Return of the Queen Anne’s Revenge

Jul. 10, 2017

Queen Anne's Revenge (QAR), Blackbeard's flagship, ran aground in North Carolina's Beaufort Inlet and was abandoned by the pirate in June 1718. Its location was one of America's longest-standing unsolved mysteries.

On Nov. 21, 1996 — almost 280 years after the pirate's death in a raging battle off North Carolina's coast — the waterlogged remains of a ship believed to be the QAR was found by Intersal, a Florida-based research, survey and recovery firm.

Since the 1996 discovery, a team from Intersal, the N.C. Department of Cultural Resources and the N.C. Maritime Museum has mounted multiple diving expeditions, gathering evidence like a prosecutor preparing for trial. The findings have added up to a conclusion by the team that the ship is in fact the QAR.

More than 300,000 artifacts have been recovered, but it was one of the first finds, a bronze bell, that helped researchers date the wreck.

Chemical treatment of the heavily encrusted bell revealed 1-inch-high letters embossed around its waist that read "IHS (Iesu Hominorum Salvator) Maria" and "ano de 1705."

The crudeness of the bell's casting and the lettering suggest that it was made in a Spanish or Portuguese New World colony. The bell is believed to be too small to have been the QAR's. Theories for its presence in the wreckage hold that it was acquired while the frigate sailed as a French slave ship or after Blackbeard seized it in 1717.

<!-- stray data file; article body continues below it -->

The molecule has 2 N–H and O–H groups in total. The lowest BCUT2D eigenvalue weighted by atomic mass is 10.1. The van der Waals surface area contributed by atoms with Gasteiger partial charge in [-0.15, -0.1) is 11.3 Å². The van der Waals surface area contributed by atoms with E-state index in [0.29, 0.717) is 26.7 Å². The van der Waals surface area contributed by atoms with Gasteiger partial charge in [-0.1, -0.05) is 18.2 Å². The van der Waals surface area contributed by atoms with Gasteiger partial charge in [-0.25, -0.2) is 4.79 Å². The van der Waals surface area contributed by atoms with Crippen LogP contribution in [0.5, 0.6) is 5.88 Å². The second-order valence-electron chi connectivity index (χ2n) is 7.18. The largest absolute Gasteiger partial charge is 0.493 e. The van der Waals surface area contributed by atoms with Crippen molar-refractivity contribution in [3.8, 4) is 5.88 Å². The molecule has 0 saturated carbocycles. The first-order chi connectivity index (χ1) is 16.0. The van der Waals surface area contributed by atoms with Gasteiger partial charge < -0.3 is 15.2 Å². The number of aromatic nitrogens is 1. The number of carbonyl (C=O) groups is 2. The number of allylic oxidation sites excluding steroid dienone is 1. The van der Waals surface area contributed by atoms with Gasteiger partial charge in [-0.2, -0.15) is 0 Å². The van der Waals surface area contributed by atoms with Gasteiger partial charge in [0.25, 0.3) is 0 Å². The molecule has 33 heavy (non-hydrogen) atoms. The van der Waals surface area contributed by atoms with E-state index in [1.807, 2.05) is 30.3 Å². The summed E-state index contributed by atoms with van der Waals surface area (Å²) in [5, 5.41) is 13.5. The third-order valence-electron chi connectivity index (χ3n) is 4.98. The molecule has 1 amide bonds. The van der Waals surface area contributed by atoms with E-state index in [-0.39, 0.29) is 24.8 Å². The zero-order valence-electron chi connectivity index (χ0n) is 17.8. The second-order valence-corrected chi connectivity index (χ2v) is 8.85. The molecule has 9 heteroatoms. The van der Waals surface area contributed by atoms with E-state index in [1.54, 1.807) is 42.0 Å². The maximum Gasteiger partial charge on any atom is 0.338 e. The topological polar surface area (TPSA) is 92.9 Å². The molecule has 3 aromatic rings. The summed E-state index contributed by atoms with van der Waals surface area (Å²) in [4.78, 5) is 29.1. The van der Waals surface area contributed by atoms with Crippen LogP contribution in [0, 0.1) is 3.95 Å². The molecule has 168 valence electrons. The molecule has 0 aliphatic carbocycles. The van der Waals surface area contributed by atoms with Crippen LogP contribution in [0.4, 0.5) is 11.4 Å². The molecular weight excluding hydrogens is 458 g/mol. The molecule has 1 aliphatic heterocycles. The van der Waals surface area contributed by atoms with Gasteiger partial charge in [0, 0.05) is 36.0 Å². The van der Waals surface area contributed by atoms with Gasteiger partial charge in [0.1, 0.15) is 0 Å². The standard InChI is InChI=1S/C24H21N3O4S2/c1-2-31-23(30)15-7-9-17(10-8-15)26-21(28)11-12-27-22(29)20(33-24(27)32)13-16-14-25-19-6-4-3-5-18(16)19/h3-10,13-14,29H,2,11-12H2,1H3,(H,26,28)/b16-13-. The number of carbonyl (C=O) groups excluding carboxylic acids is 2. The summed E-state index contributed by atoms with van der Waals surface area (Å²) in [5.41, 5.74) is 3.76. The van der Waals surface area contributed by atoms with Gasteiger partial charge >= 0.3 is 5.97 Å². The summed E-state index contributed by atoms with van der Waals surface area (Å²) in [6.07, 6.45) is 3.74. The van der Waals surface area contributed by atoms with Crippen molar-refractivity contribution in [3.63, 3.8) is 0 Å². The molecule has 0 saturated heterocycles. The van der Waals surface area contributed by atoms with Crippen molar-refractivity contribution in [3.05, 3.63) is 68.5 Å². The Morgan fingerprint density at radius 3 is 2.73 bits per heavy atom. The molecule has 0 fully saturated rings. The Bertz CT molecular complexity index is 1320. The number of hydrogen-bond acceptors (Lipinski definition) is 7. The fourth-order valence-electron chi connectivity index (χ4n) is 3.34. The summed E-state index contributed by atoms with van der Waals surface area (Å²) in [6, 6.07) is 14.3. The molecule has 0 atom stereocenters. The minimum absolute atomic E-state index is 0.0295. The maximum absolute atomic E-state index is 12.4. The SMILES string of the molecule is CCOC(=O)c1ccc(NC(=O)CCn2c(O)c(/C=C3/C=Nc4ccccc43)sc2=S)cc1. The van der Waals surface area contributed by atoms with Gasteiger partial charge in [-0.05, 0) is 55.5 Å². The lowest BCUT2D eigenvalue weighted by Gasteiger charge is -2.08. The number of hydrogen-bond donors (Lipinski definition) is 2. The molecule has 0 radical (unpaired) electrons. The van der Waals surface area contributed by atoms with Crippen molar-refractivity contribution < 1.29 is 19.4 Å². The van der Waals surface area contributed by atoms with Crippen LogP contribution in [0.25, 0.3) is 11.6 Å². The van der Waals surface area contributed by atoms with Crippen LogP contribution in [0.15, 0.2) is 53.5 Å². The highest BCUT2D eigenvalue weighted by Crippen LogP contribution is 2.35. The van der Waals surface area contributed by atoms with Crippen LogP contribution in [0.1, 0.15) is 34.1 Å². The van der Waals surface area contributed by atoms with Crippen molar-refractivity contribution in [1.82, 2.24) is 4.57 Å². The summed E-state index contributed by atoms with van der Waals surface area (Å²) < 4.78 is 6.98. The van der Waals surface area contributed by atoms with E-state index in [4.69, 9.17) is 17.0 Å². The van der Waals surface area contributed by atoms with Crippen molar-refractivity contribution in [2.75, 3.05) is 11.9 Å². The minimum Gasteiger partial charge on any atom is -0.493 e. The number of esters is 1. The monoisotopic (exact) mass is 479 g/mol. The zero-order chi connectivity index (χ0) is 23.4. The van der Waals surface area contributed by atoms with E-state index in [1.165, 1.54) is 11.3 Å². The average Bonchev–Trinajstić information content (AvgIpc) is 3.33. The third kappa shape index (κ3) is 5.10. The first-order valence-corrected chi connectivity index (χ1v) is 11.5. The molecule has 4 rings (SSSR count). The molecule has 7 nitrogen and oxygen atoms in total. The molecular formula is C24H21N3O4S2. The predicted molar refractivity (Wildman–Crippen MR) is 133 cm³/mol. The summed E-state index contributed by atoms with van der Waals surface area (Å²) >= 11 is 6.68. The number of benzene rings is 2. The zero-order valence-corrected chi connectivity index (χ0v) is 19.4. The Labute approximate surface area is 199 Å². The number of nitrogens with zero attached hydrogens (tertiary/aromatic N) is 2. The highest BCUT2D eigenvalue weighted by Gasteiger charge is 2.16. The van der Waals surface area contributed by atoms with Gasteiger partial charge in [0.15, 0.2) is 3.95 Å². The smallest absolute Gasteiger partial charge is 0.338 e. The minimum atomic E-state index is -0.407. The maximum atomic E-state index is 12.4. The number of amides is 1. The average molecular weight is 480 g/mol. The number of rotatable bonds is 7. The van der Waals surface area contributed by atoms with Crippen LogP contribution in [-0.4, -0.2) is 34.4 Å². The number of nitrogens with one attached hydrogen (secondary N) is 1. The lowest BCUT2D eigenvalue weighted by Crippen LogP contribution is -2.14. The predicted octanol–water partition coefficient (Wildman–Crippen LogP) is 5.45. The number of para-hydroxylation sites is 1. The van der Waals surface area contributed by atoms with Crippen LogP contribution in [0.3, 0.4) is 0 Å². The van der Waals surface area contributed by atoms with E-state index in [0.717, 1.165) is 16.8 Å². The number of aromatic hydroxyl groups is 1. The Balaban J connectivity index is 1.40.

The large number of cannons found near the site added more circumstantial evidence to the belief that the wreck was the QAR. In Blackbeard's day, the QAR was reported to have had 40 cannons aboard, and to date, 25 cannons have been discovered.

Pewter plates, syringes, a musketoon barrel and wine bottles - all from the appropriate time period - also have been found. Scientists tested wood from the ship's hull and determined them to be white oak, used in ships constructed in northwest Europe.

A permanent exhibition at the North Carolina Maritime Museum in Beaufort makes the team's case for the conclusion that the ship is the QAR, based on historical records and the evidence revealed from the artifacts.

Among the items in the display are hull fragments, sailcloth and a sailmaker's needle; two cannons, cannonballs with apron, a sword quillon block and a serpentine side plate; and two medical syringes, cufflinks, buckles, galley items, an apparatus from the head, and other objects from everyday life.

Learn more at www.qaronline.org

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CONTACT:

Eleanor Talley
919-447-7783
eleanor.talley@VisitNC.com